Courtroom Events Mark a Promising Week for Survivors of Sex Trafficking and Non-Consensual Videos/Images Posted on Web

August 5, 2022

For some businesses their role in sex trafficking may be more than a passive third-party beneficiary, adding that intending to take part or to support a trafficking venture for any reason may give rise to criminal liability.

Outcomes in civil case against Visa and criminal trial against GirlsDoPorn site operators cast hopeful light on holding third parties liable and accountable.

We are slowly lifting the veil of impunity.”
— Carissa Phelps, Attorney, Levin Papantonio Rafferty
PENSACOLA, FL, UNITED STATES, August 5, 2022 / -- The week that culminated with World Day Against Trafficking in Persons began with two legal wins—one in a civil case against Visa and another in a criminal trial against GirlsDoPorn website operators. Both wins signal accountability for sex trafficking claims, including claims based on non-consensual videos and images on the internet.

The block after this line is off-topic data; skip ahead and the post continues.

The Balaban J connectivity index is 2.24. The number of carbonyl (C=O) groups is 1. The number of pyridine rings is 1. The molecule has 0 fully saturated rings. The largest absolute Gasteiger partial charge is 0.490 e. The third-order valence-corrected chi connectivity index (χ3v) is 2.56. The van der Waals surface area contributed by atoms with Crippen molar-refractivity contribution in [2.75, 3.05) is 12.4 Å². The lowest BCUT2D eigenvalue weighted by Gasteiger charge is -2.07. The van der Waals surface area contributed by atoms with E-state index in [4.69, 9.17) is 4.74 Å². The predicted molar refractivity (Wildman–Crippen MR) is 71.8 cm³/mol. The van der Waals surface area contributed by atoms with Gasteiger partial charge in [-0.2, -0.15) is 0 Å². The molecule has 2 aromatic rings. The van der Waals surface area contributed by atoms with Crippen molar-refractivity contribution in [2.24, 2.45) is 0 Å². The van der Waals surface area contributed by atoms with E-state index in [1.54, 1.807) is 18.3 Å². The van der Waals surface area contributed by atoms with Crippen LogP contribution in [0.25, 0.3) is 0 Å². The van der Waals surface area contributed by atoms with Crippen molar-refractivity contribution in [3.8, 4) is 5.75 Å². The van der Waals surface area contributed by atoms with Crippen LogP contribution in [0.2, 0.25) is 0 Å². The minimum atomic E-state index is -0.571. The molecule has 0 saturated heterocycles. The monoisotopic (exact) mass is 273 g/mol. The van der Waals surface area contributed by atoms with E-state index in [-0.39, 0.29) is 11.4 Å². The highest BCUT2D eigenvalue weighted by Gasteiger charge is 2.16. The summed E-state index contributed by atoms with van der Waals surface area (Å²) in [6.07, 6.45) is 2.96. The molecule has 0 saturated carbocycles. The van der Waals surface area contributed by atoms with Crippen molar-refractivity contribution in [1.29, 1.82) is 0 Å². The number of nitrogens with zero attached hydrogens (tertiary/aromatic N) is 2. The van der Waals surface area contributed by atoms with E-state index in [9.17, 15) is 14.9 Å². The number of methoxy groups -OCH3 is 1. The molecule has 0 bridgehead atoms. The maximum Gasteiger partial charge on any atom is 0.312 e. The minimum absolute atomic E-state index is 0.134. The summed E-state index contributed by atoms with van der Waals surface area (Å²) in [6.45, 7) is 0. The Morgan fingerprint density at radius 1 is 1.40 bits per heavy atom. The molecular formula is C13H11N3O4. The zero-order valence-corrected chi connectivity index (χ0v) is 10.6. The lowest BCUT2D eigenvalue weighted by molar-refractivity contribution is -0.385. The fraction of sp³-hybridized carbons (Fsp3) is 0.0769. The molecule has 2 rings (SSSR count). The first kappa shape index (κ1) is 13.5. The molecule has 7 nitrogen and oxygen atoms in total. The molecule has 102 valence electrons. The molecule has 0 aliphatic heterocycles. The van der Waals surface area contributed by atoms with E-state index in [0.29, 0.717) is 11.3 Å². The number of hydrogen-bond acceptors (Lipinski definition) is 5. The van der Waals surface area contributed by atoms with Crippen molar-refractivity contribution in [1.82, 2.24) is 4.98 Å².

Federal Judge Ruled it Was Reasonable to Conclude That Visa Facilitated Criminal Activity

On Friday, July 29, Visa suffered a major setback as a defendant in a case (Fleites v. MindGeek) where the company is allegedly liable for Pornhub’s distribution of child pornography. U.S. District Judge Cormac Carney of the U.S. District Court of the Central District of California denied Visa’s motion to dismiss the claim that by processing payments for child porn, the company had violated California’s Unfair Competition Law.